Infectious disease expert warns of spread of Rocky Mountain spotted fever

08/05/05

Hopkins scientist believes that physician awareness is needed to combat emerging infectious diseases

An infectious disease expert at Johns Hopkins who has spent nearly three decades studying the life-threatening, tick-borne infection known as Rocky Mountain spotted fever warns that the first widespread outbreak of the bacterial disease in Arizona is a growing and dangerous sign of how humans can inadvertently help spread infectious organisms beyond traditional state boundaries.

In an article to be published in The New England Journal of Medicine, the Hopkins pathologist and microbiologist J. Stephen Dumler, M.D., a professor at The Johns Hopkins University School of Medicine, highlights the importance of the recent outbreak in Arizona as the first confirmed cases that could be traced back to ticks carried into to the state on feral dogs, an animal group whose population has markedly increased. And, as the number of dogs has increased, so have the number of ticks. A detailed study of this latest outbreak by the United States Centers for Disease Control and Prevention (CDC) is featured in the same edition of the NEJM online Aug. 11.

According to Dumler, the disease, most often marked by a telltale spotty rash that appears five to 10 days after the first signs of infection, has been largely confined to the South Central and Southeastern United States, although sporadic cases have been reported in all 48 continental states, mostly North Carolina. (Hopkins' home state of Maryland is among the top 10 states for the disease, with at least 79 cases reported in 2004, up from 19 in 2000.)

The scientist also reports that the number of people infected with Rocky Mountain spotted fever, which is fatal in up to 10 percent of those who contract it, has peaked for the third known time this century, with more than 1,800 cases reported nationally in 2003 and 2004. However, scientists believe the number of unreported cases is much greater.

Dumler's opinion is that growing awareness among physicians about the disease's early signs and symptoms may be the best means of curbing the potentially deadly impact of the disease, which can be effectively treated with specific antibiotics if caught early.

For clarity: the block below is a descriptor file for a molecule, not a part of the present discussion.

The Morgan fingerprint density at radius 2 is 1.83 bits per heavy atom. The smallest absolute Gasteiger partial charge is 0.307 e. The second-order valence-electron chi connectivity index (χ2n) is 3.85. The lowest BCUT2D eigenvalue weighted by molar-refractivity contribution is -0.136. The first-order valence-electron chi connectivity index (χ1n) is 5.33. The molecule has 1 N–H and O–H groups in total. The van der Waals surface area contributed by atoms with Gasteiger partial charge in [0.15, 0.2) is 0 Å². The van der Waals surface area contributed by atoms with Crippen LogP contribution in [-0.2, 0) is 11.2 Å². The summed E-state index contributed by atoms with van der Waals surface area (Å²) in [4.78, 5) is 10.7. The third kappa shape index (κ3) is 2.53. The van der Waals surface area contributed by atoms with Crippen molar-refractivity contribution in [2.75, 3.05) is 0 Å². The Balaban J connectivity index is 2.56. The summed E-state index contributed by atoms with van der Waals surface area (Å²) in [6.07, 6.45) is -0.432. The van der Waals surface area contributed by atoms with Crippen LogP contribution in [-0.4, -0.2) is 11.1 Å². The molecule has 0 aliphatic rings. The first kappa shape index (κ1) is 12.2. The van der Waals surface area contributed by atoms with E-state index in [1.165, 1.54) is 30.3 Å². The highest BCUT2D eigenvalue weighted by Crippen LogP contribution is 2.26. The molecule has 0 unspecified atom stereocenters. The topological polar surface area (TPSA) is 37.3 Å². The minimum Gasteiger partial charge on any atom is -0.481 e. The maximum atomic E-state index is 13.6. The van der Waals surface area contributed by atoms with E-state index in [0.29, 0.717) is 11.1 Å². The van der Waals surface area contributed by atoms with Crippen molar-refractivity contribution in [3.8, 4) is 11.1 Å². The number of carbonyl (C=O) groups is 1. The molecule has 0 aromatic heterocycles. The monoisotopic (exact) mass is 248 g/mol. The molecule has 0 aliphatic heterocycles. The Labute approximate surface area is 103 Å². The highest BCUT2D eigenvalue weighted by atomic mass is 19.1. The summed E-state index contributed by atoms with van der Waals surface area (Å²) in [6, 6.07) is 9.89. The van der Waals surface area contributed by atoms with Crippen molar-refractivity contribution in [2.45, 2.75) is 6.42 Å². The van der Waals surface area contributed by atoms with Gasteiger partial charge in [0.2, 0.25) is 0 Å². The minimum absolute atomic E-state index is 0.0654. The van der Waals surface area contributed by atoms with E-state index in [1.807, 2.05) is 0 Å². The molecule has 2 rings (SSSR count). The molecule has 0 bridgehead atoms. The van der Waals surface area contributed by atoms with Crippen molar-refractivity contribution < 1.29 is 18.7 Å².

"Rocky Mountain spotted fever is a dangerous and potentially fatal disease, unlike its more widespread cousin, Lyme disease, which is almost never fatal," he says. In the latest study, researchers at the U.S. Centers for Disease Control report on 16 cases in which two children contracted the fever and died. "Because its first symptoms are very hard to distinguish from many other illnesses, it is often hard to diagnose unless you are looking out for it," he adds.

The first signs of Rocky Mountain spotted fever, the scientist says, are body-wide aches and pains accompanied by headache and a sudden high fever, sometimes as high as 105 degrees Fahrenheit (or 40.5 degrees Celsius). Symptoms may also include sore throat and nausea. The spotty rash, which occurs in at least 85 percent of patients, does not appear until later in the infection and resembles a pinpoint pattern of pink-to-red spots over the entire body, or parts thereof. The rash is also noticeable on the soles of the feet and palms of the hands, where rashes do not usually appear. At this later stage of infection, antibiotic therapy becomes somewhat less effective.

In the CDC-led study, government researchers took blood and skin tissue samples from 16 patients across Southeastern Arizona suspected of having the infection. Laboratory tests, including immunohistochemical staining, confirmed that 11 had the disease, while the remaining five were still probable cases.

When the researchers examined the patients' home environments for possible clues to the source of infection, they found fever-infected ticks in all patients' yards. Ticks were found in the cracks of stucco walls on patients' homes, in crawl spaces under these homes and on furniture placed outside for children and pets. All patients owned and had come in contact with dogs with the infected ticks. Four of the patients had a recent history of tick bite.

Tests of the dogs' blood confirmed their infection with the spotted fever bacterium. Feral dogs and brown dog ticks are not a species found naturally in the Arizona region, but were introduced to the state as domesticated dogs that moved with their owners into the area.

"This study shows that Rocky Mountain spotted fever can show up in unexpected places, and the study should put physicians on alert for the earliest signs and symptoms of the disease," says Dumler. "Our next step is to develop faster and more reliable tests to detect the disease so that physicians can more readily make a diagnosis and begin treatment as early as possible."

Initial treatment for adults, he says, involves immediate, twice daily 100-milligram doses of the oral antibiotic doxycycline (a version of the common tetracycline) until the patient's fever subsides. Patients continue to take the medication for an additional five days to prevent the disease from rebounding. Infected children would receive the same drug, but at a lower dose.

Rocky Mountain spotted fever is a bacterial disease caused by Rickettsia rickettsii, which can be spread by ticks that carry the bacteria and then bite humans, leaving behind the tick's bacteria-filled saliva. Once inside the body, the infection spreads rapidly, causing inflammation of the blood vessels, shock and the build-up of fluid inside the lungs and brain. The precise origins of Rocky Mountain spotted fever are not known, but the disease is only known to occur in North and South America.

Source: Eurekalert & others

Last reviewed: By John M. Grohol, Psy.D. on 21 Feb 2009
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